CSDMS Component Model Interface (version 1.0)
- Any model that provides the Basic Model Interface (BMI) functions can be easily converted to a CSDMS plug-and-play component that has a CSDMS Component Model Interface or CMI. This conversion/wrapping process is done by CSDMS staff. The BMI functions are called by the CMI, by the framework and by service components. It is not necessary for a developer to learn anything about the CMI unless they're just curious. This page is for those curious people.
- There is really only one CMI wrapper for each of the programming languages supported by CSDMS (C, C++, Fortran (all years), Java and Python). It can be thought of as a "harness" that "slips onto" a BMI-enabled model.
- By design, the BMI functions are noninvasive. A BMI-compliant model does not make any calls to CSDMS components or tools and is not modified to use CSDMS data structures. BMI therefore introduces no dependencies into a model and the model can still be used in a "stand-alone" manner.
- The relationship between BMI and CMI is illustrated by the following diagram.
- The CMI-wrapper makes function calls to a model's BMI functions as well as to Service Components and the CSDMS Framework (which complies with the CCA standard for frameworks). Based on the information that it gets from the Model Information Functions, it can determine whether it needs to call Service Components to adjust for differences between a given model component and other model components that it needs to get data from or pass data to. The Service Components can adjust for differences in (1) the type of computational grid (regridding), (2) the time-stepping scheme, (3) variable names and (4) variable units. The CMI wrapper also uses Service Components to write model output in a standardized way to NetCDF files.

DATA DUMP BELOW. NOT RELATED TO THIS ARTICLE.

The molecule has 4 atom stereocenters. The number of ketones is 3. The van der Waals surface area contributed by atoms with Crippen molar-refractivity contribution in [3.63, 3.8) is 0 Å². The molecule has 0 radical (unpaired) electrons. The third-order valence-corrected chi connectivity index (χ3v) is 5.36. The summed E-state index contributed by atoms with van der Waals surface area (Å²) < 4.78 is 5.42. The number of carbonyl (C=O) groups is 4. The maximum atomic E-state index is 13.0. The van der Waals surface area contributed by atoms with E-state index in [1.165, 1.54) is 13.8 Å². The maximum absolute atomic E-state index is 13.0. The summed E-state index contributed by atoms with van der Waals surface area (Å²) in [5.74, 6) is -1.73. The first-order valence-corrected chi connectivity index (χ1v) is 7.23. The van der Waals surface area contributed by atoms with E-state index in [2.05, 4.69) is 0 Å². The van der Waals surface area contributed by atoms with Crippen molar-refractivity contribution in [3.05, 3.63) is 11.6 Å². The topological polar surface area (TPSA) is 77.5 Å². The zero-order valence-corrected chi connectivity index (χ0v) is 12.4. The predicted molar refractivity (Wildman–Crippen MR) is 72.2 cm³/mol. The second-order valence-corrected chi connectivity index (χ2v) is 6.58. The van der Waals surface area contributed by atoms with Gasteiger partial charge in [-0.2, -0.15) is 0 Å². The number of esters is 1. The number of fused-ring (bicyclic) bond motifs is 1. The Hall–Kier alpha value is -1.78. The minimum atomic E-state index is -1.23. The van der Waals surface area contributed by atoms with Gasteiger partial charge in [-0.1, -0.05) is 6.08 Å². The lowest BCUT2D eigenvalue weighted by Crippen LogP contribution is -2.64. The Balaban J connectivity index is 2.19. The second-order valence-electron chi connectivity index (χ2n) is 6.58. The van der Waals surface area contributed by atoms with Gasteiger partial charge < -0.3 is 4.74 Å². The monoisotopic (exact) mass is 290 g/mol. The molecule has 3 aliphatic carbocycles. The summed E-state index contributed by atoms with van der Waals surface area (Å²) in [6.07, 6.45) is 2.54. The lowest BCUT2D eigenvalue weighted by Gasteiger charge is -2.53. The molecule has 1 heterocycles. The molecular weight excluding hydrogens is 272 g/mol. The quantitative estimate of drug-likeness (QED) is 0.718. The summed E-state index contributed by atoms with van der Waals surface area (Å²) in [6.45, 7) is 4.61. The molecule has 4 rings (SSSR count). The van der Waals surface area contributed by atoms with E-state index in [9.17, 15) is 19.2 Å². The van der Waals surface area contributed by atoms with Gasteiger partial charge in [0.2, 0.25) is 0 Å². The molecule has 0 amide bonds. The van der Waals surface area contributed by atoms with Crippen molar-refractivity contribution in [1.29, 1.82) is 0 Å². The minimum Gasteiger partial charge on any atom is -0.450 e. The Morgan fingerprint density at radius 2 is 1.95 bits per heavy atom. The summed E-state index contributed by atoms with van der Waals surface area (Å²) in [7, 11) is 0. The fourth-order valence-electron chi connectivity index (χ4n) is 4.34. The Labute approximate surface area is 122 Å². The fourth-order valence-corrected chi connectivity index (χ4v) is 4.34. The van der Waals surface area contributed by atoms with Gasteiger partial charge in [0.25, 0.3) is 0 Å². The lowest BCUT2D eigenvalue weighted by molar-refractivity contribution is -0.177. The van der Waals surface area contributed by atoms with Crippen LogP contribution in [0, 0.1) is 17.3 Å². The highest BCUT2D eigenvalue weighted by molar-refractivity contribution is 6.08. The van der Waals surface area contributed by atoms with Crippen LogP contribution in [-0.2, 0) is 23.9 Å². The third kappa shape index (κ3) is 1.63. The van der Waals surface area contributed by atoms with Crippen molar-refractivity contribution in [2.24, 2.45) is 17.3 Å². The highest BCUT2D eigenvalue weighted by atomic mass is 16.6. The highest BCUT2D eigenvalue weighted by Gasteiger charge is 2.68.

- CSDMS staff compile the CMI-wrapped model as a dynamically linkable library with a language interoperability tool called Babel so that it can interoperate with (i.e. make CMI function calls to) components that may have been written in a different (possibly quite different!) programming language. CMI-wrapped models are pre-compiled units that are selected by users and then dynamically linked at runtime to form composite models. The components that are to be dynamically linked and their settings are specified in a script (a text file with extension ".rc") that is ingested by the Ccaffeine framework. The CSDMS Web Modeling Tool (WMT) lets users drag model components from a palette into an arena to build a composite model. It also provides a simple tabbed-dialog GUI for each model component that can be used to change a model's settings. These new "custom-built" models can then be run from within the WMT or launched from a command line on the CSDMS high performance cluster, called "beach.colorado.edu".